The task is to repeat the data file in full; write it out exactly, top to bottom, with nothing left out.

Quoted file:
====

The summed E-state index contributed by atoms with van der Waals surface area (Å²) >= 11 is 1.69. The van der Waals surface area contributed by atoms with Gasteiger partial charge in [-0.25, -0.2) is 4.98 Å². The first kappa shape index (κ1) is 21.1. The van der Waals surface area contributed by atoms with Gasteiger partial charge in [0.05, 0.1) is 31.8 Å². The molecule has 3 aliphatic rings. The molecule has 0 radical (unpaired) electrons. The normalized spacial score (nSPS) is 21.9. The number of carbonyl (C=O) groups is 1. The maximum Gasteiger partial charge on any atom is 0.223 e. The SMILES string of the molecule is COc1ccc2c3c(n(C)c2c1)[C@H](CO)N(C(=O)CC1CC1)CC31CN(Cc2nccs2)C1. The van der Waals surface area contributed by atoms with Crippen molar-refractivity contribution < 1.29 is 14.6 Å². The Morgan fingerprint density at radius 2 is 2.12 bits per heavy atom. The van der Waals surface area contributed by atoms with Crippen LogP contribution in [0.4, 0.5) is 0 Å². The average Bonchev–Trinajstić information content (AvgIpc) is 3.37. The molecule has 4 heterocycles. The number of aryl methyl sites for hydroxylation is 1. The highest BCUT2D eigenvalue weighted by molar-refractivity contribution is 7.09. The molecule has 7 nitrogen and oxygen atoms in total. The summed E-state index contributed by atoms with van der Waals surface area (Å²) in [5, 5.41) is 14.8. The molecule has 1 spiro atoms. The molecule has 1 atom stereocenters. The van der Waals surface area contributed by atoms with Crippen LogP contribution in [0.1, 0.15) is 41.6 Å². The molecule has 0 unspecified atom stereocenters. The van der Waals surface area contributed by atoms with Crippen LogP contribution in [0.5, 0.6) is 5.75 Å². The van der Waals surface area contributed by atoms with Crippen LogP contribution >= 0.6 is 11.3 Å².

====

The summed E-state index contributed by atoms with van der Waals surface area (Å²) >= 11 is 1.69. The van der Waals surface area contributed by atoms with Gasteiger partial charge in [-0.25, -0.2) is 4.98 Å². The first kappa shape index (κ1) is 21.1. The van der Waals surface area contributed by atoms with Gasteiger partial charge in [0.05, 0.1) is 31.8 Å². The molecule has 3 aliphatic rings. The molecule has 0 radical (unpaired) electrons. The normalized spacial score (nSPS) is 21.9. The number of carbonyl (C=O) groups is 1. The maximum Gasteiger partial charge on any atom is 0.223 e. The SMILES string of the molecule is COc1ccc2c3c(n(C)c2c1)[C@H](CO)N(C(=O)CC1CC1)CC31CN(Cc2nccs2)C1. The van der Waals surface area contributed by atoms with Crippen molar-refractivity contribution < 1.29 is 14.6 Å². The Morgan fingerprint density at radius 2 is 2.12 bits per heavy atom. The van der Waals surface area contributed by atoms with Crippen LogP contribution in [0.4, 0.5) is 0 Å². The average Bonchev–Trinajstić information content (AvgIpc) is 3.37. The molecule has 4 heterocycles. The number of aryl methyl sites for hydroxylation is 1. The highest BCUT2D eigenvalue weighted by molar-refractivity contribution is 7.09. The molecule has 7 nitrogen and oxygen atoms in total. The summed E-state index contributed by atoms with van der Waals surface area (Å²) in [5, 5.41) is 14.8. The molecule has 1 spiro atoms. The molecule has 1 atom stereocenters. The van der Waals surface area contributed by atoms with Crippen LogP contribution in [0.1, 0.15) is 41.6 Å². The molecule has 0 unspecified atom stereocenters. The van der Waals surface area contributed by atoms with Crippen LogP contribution in [0.5, 0.6) is 5.75 Å². The van der Waals surface area contributed by atoms with Crippen LogP contribution >= 0.6 is 11.3 Å².